How can I be confident that they are indeed preferable to warfarin?

 

There are emerging data on the outcomes of patients treated with the NOACs and warfarin in community practice, after the publication of the abovementioned landmark clinical trials. Using the United States Food and Drug Administration Mini-Sentinel program, Southworth et al[24] compared patients with a recent prescription for dabigatran or warfarin were compared. The number of events of gastrointestinal hemorrhage per 100,000 days at risk in warfarin treated patients was 3.5, compared to 1.6 for dabigatran; respective intracranial hemorrhage rates were 2.4 per 100,000 days at risk for warfarin versus 0.8 per 100,000 days at risk for dabigatran. These latter event rates are very similar to those observed in the randomized clinical trial of warfarin versus dabigatran.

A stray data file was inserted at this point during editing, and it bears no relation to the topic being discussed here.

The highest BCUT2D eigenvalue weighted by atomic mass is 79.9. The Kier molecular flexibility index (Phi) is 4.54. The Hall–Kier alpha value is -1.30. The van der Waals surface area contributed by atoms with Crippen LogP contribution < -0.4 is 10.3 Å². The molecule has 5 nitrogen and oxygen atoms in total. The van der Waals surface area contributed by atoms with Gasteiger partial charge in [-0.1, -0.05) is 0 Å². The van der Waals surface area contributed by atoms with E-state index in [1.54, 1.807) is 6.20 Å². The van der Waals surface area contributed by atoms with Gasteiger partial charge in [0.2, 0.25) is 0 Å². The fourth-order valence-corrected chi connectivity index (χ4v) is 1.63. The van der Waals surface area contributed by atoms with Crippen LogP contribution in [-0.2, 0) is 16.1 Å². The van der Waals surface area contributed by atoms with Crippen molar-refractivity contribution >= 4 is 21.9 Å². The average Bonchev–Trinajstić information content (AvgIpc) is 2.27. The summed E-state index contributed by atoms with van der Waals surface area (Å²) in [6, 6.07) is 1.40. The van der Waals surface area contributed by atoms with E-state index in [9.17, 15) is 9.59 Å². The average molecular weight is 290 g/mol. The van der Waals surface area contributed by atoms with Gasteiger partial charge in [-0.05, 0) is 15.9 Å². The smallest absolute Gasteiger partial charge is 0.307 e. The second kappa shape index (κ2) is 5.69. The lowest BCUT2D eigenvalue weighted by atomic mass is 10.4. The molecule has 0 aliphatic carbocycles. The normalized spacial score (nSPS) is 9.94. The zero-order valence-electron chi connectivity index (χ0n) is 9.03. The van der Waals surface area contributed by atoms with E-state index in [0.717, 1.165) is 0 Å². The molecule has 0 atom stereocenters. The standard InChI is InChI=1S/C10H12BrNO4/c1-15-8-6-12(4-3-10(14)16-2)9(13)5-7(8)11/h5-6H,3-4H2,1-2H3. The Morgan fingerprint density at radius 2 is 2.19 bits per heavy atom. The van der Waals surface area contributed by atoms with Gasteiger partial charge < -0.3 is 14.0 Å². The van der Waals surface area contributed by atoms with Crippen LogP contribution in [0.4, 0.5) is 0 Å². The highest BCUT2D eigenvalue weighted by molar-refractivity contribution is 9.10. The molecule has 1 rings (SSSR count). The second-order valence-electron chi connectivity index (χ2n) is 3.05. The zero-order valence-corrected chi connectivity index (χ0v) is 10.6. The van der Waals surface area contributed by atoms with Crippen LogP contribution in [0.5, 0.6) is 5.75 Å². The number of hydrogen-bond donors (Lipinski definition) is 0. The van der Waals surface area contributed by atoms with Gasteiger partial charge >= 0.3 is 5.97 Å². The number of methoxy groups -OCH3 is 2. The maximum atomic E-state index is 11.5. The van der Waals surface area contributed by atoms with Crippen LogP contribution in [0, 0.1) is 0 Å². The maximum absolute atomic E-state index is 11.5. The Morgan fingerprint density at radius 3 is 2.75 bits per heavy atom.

In a large Danish cohort of patients followed using administrative databases,[25] outcomes following warfarin and dabigatran 150 mg or 110 mg bid were similar to those observed in the large clinical trials, with a reduction in intracranial bleeding by both doses, slightly but not significantly reduced rates of major bleeding for both doses with respect to warfarin, and a reduction in hospitalization for both doses (all comparisons adjusted for comorbidities).

 

Discontinuation rates for warfarin have been reported to be ≥50% at 1–2 years after initiation, in community practice.[26] A recent study by Zalesak et al[22] investigating factors associated with warfarin discontinuation in AF patients found a 44% discontinuation rate for warfarin versus 26% for dabigatran, in 1775 and 3370 propensity matched patients, respectively. Patients with a low-to-moderate risk of stroke (CHADS2 <2) were less persistent than patients with greater stroke risk for both treatment cohorts. Similar Phase IV data are not yet available for rivaroxaban or apixaban.

 

6. When a patient is on warfarin, I know exactly what their anticoagulation status is.
    How can I be confident that the NOAC is effective?